ORDE has developed a variety of proposal development resources and has identified a variety of helpful resources related to proposal development that are available from funding agencies and other organizations as detailed below.
American Council of Learned Societies (ACLS) - ACLS offers specific advice on writing fellowship proposals for their organization. Written by former ACLS program officer and humanities scholar Christina Gillis, she provides important information about proposal focus and the audience for whom you are writing in her article, "Writing Proposals for ACLS Competitions"
The National Endowment for the Humanities (NEH) offers sample narrative sections from successful applications for review. Each NEH funding program has several available to give applicants good ideas on how successful NEH application narratives are constructed.
To review these sample application narratives, go to the web page listing all NEH grant programs and select the program of interest to you. In the column on the right of your screen titled "Guidelines Resources", go down to Sample Application Narratives and select the one(s) you wish to read.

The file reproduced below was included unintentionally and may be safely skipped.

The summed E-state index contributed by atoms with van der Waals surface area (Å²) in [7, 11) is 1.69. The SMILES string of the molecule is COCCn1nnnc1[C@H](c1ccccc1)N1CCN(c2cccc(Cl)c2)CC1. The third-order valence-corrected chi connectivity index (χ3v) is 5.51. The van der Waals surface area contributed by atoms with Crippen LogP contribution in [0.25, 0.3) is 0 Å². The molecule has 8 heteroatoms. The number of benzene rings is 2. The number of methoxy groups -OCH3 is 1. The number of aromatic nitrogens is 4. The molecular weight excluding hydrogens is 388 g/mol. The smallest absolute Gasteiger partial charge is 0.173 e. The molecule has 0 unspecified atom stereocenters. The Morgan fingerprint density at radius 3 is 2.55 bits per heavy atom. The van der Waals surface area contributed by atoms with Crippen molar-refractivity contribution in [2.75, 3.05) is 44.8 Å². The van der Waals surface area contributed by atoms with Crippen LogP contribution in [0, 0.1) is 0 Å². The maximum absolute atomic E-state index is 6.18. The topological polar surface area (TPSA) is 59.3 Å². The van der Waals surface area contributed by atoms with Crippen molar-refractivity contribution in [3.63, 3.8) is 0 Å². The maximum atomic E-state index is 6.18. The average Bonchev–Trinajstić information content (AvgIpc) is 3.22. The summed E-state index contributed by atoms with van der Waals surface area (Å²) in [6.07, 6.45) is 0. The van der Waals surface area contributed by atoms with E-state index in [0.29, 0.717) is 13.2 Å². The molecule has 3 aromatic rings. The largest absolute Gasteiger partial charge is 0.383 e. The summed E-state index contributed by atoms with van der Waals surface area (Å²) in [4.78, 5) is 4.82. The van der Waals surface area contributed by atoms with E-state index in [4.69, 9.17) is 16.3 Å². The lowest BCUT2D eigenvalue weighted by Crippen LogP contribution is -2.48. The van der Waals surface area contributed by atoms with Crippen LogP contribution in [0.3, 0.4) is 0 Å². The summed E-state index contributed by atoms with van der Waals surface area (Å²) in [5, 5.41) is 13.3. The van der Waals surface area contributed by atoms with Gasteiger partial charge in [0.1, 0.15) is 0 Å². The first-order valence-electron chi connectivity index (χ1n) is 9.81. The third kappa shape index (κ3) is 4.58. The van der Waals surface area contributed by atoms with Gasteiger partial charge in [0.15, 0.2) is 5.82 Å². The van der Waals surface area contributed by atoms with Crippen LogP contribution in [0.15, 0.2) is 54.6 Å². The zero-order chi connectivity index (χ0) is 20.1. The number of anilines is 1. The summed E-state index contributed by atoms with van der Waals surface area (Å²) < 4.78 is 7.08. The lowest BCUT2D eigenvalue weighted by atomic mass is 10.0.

One other note about NEH: Many NEH funding programs provide opportunities for review of your draft application in advance of the deadline. NEH program staff read your draft and provide comments to you. While this does not guarantee an award, NEH indicates that many applicants have found this service helpful. Check the guidelines for your particular funding program to see if this service is available.
The National Institutes of Health (NIH) has developed a database providing detailed information on all projects funded by NIH. You may search the database by keyword, by funding institute, by award mechanism (e.g., R01, R03), by the specific request for application or program announcement under which the project was submitted, by study section, and many other parameters. You can use the NIH RePORTER databaseto see who is doing research similar to yours in an effort to locate potential collaborators, identify best study sections for your discipline and topic or read funded research abstracts.
The National Cancer Institute (NCI) has published a helpful "Quick Guide for Grant Applications (September 2010)", providing helpful information on best practices when developing an application to be considered by NCI.
Timberley Roane, Associate Professor in the University of Colorado Denver Department of Integrative Biology, served as a faculty guest expert in an ORDE Faculty Seminar and supplied helpful documents: